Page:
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February 6, 2019

Tickets on sale now

PORTLAND, OR; Date – The Oregon Symphony proudly announces the world premiere of Coraline in Concert on March 22, 2019 at the Arlene Schnitzer Concert Hall (the same venue that saw the World Premiere of LAIKA’s award-winning film in 2009). The film was directed by Henry Selick and based on Neil Gaiman’s best-selling novella.  The Oregon Symphony under the baton of Associate Conductor Norman Huynh, will perform composer Bruno Coulais’ iconic soundtrack LIVE while the film is projected on a high definition screen.

Coraline was immediately recognized for its originality and has become a cult classic over the past decade.  The film depicts an adventurous girl who finds an idealized parallel world behind a secret door in her new home, unaware that the alternative universe contains a dark and sinister secret.  With a voice cast led by Dakota Fanning, Teri Hatcher and Ian McShane, the film was the first stop-motion animated feature to be conceived and photographed in stereoscopic 3D.  It was nominated for the Academy Award® and BAFTA Award for Outstanding Animated Feature, won the prestigious Cristal Award at the Annecy International Animation Festival and was named one of the Top Ten Films of the Year by the American Film Institute, among many honors.  In addition, Coraline was one of the best reviewed films of that year. 

New York Times:  “An exquisitely realized 3-D stop-motion animated feature.”

Los Angeles Times:   “A magical tale. A remarkable feat of imagination.”

New York Daily News:  “An extraordinary achievement. It’s almost impossible to overstate the artistry that unfolds on the screen.”

Entertainment Weekly:  “A moviegoing experience that comes as close to magic as one dares go.”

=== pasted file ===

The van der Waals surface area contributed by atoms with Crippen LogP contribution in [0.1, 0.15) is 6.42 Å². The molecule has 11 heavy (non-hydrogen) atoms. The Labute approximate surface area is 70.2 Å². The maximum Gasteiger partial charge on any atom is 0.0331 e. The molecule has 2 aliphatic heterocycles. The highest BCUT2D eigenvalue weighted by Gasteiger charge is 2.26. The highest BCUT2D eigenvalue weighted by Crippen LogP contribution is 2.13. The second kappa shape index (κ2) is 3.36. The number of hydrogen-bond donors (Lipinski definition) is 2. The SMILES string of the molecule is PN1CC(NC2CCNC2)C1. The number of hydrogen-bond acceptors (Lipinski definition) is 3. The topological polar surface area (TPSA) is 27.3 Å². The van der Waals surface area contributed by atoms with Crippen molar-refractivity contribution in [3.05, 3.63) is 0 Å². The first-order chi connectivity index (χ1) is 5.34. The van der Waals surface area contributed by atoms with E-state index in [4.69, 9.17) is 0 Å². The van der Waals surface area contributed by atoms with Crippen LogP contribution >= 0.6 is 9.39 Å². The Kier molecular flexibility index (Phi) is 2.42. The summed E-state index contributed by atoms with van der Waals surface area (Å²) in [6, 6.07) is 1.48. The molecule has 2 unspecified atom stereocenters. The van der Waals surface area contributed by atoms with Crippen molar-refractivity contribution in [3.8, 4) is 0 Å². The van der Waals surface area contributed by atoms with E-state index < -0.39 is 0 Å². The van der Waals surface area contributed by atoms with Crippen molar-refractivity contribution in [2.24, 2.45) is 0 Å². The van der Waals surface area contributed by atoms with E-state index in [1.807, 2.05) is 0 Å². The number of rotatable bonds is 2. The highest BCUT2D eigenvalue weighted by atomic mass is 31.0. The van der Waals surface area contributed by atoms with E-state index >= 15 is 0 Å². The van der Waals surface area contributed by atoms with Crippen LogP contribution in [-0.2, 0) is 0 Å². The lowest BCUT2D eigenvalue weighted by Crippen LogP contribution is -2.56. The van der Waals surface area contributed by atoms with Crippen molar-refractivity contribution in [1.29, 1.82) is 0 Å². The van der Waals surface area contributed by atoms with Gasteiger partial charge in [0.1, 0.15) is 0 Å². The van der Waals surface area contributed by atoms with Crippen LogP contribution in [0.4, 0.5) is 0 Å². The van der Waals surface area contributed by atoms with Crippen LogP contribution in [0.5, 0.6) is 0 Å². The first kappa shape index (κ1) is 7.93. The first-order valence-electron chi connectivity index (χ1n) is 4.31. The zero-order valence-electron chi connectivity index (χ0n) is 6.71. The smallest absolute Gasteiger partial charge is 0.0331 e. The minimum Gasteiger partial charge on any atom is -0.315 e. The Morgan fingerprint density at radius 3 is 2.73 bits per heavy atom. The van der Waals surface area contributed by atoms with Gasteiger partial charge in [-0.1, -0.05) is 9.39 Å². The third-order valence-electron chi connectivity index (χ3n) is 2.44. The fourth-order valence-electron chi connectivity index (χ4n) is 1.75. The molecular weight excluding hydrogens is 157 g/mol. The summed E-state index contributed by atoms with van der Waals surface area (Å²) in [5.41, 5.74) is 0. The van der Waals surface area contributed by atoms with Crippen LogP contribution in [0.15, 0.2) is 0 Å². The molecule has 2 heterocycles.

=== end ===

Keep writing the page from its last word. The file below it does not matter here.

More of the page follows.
USA Today:  “A visual marvel. Gorgeous to watch in all its dazzling stop-motion animation splendor.”

Time Magazine:   “This is the animated film as art.”

Today Show:  “A sensation. Coraline is dramatic, dynamic and dazzling.”

“Though we make our films for audiences worldwide, our hearts are firmly entrenched in, and nurtured by, the Pacific Northwest,” says Brad Wald, LAIKA’s CFO & SVP of Business Operations.  “It is a joy to be able to celebrate our first film and Bruno Coulais’ brilliant score with the cultural gem that is The Oregon Symphony.  It’s going to be a fantastic night of music and film and we’re so excited to see the audience reaction.”  

“We couldn’t be more proud to be the first orchestra to present Coraline in Concert,” says Oregon Symphony’s General Manager, Steve Wenig. “LAIKA is an Oregon-based company where its films have a huge following. This is the perfect place to celebrate the 10th anniversary of the success of this incredible film.”



When and Where: March 22, 2019 at 7:30 pm at the Arlene Schnitzer Concert Hall



Tickets for all concerts can be purchased online at orsymphony.org; or in person at the Oregon Symphony Ticket Office located at 909 SW Washington St., Portland, OR 97205.


Ticket Office Hours
July–August: (Mon–Fri, 10 am–6 pm); by phone at 503-228-1353 (Mon–Fri, 10 am–9 pm).

September–June (Mon–Sat, 10 am–6 pm); by phone at 503-228-1353 (Mon–Fri, 10 am–9 pm, Sat 10 am–6pm); and at the Arlene Schnitzer Concert Hall starting two hours before every performance.

Season subscriptions, including the popular Choose Your Own packages and Gift Cards, are available through the Symphony Ticket Office at 503-228-1353.